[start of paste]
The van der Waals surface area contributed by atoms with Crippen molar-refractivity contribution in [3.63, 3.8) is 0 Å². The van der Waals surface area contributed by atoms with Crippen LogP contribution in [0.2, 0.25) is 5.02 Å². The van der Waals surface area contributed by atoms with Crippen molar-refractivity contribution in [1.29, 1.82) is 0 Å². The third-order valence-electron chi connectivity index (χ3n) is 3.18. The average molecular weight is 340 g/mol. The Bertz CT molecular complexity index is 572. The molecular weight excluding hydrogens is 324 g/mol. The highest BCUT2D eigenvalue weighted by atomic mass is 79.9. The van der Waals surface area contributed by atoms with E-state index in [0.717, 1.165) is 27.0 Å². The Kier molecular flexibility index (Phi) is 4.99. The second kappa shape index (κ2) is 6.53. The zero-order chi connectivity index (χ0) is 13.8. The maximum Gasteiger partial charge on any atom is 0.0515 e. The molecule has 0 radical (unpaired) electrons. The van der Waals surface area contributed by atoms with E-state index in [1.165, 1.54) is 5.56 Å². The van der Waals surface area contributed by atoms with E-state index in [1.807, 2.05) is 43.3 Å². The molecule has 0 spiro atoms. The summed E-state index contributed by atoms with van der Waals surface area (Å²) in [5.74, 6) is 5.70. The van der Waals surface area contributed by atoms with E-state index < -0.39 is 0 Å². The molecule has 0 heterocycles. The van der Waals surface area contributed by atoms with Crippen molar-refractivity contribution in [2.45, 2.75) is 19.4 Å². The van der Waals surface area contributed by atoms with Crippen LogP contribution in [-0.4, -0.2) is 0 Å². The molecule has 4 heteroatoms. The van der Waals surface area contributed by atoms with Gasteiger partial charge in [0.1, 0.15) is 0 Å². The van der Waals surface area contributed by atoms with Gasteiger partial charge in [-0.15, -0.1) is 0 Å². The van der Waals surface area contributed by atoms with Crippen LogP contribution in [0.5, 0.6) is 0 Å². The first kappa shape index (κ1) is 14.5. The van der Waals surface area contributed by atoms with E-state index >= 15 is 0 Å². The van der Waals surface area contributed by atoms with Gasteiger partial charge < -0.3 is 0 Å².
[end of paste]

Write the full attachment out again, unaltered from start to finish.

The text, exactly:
The van der Waals surface area contributed by atoms with Crippen molar-refractivity contribution in [3.63, 3.8) is 0 Å². The van der Waals surface area contributed by atoms with Crippen LogP contribution in [0.2, 0.25) is 5.02 Å². The van der Waals surface area contributed by atoms with Crippen molar-refractivity contribution in [1.29, 1.82) is 0 Å². The third-order valence-electron chi connectivity index (χ3n) is 3.18. The average molecular weight is 340 g/mol. The Bertz CT molecular complexity index is 572. The molecular weight excluding hydrogens is 324 g/mol. The highest BCUT2D eigenvalue weighted by atomic mass is 79.9. The van der Waals surface area contributed by atoms with E-state index in [0.717, 1.165) is 27.0 Å². The Kier molecular flexibility index (Phi) is 4.99. The second kappa shape index (κ2) is 6.53. The zero-order chi connectivity index (χ0) is 13.8. The maximum Gasteiger partial charge on any atom is 0.0515 e. The molecule has 0 radical (unpaired) electrons. The van der Waals surface area contributed by atoms with E-state index in [1.165, 1.54) is 5.56 Å². The van der Waals surface area contributed by atoms with E-state index in [1.807, 2.05) is 43.3 Å². The molecule has 0 spiro atoms. The summed E-state index contributed by atoms with van der Waals surface area (Å²) in [5.74, 6) is 5.70. The van der Waals surface area contributed by atoms with E-state index < -0.39 is 0 Å². The molecule has 0 heterocycles. The van der Waals surface area contributed by atoms with Crippen molar-refractivity contribution in [2.45, 2.75) is 19.4 Å². The van der Waals surface area contributed by atoms with Crippen LogP contribution in [-0.4, -0.2) is 0 Å². The molecule has 4 heteroatoms. The van der Waals surface area contributed by atoms with Gasteiger partial charge in [0.1, 0.15) is 0 Å². The van der Waals surface area contributed by atoms with Gasteiger partial charge in [-0.15, -0.1) is 0 Å². The van der Waals surface area contributed by atoms with Crippen LogP contribution in [0.5, 0.6) is 0 Å². The first kappa shape index (κ1) is 14.5. The van der Waals surface area contributed by atoms with E-state index >= 15 is 0 Å². The van der Waals surface area contributed by atoms with Gasteiger partial charge < -0.3 is 0 Å².